A readily available vaccine can wipe out nearly all cases of infection-linked cervical cancer, shows a new study from researchers in Australia.
Receiving a vaccine for human papillomavirus (HPV) can safely protect up to 93 percent of certain populations of women from developing cervical cancer, which affects nearly 13,000 women in the United States every year.
The new study, appearing in the International Journal of Cancer, looked specifically at Australian women and found that the currently available HPV vaccine (Gardasil) covers two of the most common strains of the virus.
The results are “great news for our daughters and all young Australian women,” said lead author Julia Brotherton, Medical Director of Australia’s National HPV Vaccination Program Register at Victorian Cytology Service.
More than 200 types of HPV exist, and about 40 strains of the virus are easily spread via sexual contact, notes the National Cancer Institute. The Gardasil vaccine covers two of the strains most commonly linked to cancer — strains 16 and 18 — and in Australia those strains make up about 77 percent of all HPV cases.
Internationally, the 16 and 18 strains remain two of the most prevalent strains, but at a slightly lower rate of 71 percent. Because the difference in incidence is small, Gardasil is highly effective in reducing the risk of cervical cancer among women around the globe.
New Vaccine Is Even Better
But there’s even better news on the horizon, according to the Australian researchers, who point to a new vaccine, currently under the consideration of Australia’s national health center, that would prevent the infection of five additional strains of HPV (strains 31, 33, 45, 52 and 58).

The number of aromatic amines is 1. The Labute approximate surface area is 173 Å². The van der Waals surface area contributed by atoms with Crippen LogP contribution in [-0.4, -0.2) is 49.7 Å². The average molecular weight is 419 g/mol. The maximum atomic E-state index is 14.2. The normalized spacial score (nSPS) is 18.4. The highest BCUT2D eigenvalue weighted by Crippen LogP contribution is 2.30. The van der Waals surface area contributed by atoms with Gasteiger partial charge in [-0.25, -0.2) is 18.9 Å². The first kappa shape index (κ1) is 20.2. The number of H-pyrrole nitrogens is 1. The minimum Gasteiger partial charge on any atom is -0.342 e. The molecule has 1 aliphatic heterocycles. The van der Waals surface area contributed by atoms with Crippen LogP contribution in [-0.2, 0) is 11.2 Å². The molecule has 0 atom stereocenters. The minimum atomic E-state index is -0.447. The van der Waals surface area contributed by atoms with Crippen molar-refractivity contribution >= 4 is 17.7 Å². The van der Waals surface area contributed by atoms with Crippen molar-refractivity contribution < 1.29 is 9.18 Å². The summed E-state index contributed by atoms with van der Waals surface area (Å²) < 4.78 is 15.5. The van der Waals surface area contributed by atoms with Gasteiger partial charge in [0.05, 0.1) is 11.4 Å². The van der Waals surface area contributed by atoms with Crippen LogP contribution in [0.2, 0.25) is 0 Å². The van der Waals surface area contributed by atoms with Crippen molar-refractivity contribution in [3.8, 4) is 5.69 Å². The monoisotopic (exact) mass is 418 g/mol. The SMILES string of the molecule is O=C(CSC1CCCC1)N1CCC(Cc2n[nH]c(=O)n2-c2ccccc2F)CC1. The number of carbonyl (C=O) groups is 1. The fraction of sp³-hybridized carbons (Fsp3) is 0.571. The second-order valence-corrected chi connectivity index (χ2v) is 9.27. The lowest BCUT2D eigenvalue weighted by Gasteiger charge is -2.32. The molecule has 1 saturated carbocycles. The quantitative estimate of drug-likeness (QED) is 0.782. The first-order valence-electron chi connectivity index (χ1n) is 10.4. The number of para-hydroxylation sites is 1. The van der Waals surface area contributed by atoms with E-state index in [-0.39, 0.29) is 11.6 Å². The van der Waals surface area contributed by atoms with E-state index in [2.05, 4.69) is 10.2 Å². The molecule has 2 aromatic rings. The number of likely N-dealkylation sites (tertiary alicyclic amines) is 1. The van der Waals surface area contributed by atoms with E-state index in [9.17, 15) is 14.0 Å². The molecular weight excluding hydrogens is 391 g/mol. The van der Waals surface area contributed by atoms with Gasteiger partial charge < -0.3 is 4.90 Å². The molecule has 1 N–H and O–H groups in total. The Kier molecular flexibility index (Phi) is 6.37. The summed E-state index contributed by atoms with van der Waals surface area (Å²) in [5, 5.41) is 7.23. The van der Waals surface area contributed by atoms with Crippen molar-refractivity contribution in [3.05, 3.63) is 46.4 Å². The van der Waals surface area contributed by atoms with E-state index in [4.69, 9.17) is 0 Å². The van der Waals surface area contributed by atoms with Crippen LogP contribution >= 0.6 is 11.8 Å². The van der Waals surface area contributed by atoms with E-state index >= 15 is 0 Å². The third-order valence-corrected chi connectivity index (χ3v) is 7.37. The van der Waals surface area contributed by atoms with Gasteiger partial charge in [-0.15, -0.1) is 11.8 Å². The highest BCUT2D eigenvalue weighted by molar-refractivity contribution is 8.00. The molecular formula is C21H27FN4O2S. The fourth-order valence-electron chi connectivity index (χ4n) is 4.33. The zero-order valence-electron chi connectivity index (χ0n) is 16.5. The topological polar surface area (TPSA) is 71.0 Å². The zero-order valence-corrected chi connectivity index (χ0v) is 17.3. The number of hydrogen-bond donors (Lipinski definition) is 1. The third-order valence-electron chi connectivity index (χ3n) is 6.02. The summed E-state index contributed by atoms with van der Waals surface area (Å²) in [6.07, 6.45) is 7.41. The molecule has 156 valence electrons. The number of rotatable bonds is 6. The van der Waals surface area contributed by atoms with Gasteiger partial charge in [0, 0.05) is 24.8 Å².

“This study highlights that the new HPV vaccine yet to be released in Australia could prevent over 90 percent of cervical cancers, which is an incredibly exciting prospect,” said Brotherton.
Current recommendations from the Centers for Disease Control and Prevention (CDC) call for all children — both boys and girls — to get the HPV vaccine at ages 11 or 12. At that age, two shots are required. When a child is older than 12, a course of three shots will be necessary, says the CDC.
More than 80 million people currently carry one form of HPV or another, and about 14 million teenagers will acquire the virus in a given year. While most cases of HPV go away on their own, some infections last longer, eventually leading to dangerous outcomes, including cancers of the cervix, vagina and vulva. The virus can also lead to penis cancer in men, as well as cancers of the anus and throat in both men and women.
“The biggest message is: we must have high coverage of the vaccine to prevent the HPV infection that causes cervical cancer,” said senior author Suzanne Garland, Director of the Royal Women’s Hospital Centre for Infectious Diseases.
Should more individuals gain coverage, the threat of cervical cancer among women would be severely diminished.
“The new vaccine still protects against genital warts but is expanded to cover the seven most common viral types that cause cervical cancer. I do believe that if we continue with this high coverage of vaccination, we could almost wipe out cervical cancer in women,” said Garland.
Richard Scott is a health care reporter focusing on health policy and public health. Richard keeps tabs on national health trends from his Philadelphia location and is an active member of the Association of Health Care Journalists.